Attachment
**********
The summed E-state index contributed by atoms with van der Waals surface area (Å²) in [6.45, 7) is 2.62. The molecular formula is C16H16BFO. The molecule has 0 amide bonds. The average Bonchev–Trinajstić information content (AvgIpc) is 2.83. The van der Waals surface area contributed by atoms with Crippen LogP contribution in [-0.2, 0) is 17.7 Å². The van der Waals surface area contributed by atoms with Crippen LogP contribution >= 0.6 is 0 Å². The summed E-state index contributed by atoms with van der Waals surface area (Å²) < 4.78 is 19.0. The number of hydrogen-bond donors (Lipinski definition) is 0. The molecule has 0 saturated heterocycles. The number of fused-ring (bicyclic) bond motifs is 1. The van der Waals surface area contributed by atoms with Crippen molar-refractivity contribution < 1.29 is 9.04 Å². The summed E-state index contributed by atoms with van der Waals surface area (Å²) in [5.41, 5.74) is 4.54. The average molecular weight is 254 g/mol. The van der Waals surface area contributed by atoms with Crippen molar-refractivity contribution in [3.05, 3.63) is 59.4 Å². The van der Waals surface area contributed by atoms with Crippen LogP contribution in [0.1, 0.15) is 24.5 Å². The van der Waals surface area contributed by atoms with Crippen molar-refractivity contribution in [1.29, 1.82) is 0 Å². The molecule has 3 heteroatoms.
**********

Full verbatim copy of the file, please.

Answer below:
The summed E-state index contributed by atoms with van der Waals surface area (Å²) in [6.45, 7) is 2.62. The molecular formula is C16H16BFO. The molecule has 0 amide bonds. The average Bonchev–Trinajstić information content (AvgIpc) is 2.83. The van der Waals surface area contributed by atoms with Crippen LogP contribution in [-0.2, 0) is 17.7 Å². The van der Waals surface area contributed by atoms with Crippen LogP contribution >= 0.6 is 0 Å². The summed E-state index contributed by atoms with van der Waals surface area (Å²) < 4.78 is 19.0. The number of hydrogen-bond donors (Lipinski definition) is 0. The molecule has 0 saturated heterocycles. The number of fused-ring (bicyclic) bond motifs is 1. The van der Waals surface area contributed by atoms with Crippen molar-refractivity contribution < 1.29 is 9.04 Å². The summed E-state index contributed by atoms with van der Waals surface area (Å²) in [5.41, 5.74) is 4.54. The average molecular weight is 254 g/mol. The van der Waals surface area contributed by atoms with Crippen molar-refractivity contribution in [3.05, 3.63) is 59.4 Å². The van der Waals surface area contributed by atoms with Crippen LogP contribution in [0.1, 0.15) is 24.5 Å². The van der Waals surface area contributed by atoms with Crippen molar-refractivity contribution in [1.29, 1.82) is 0 Å². The molecule has 3 heteroatoms.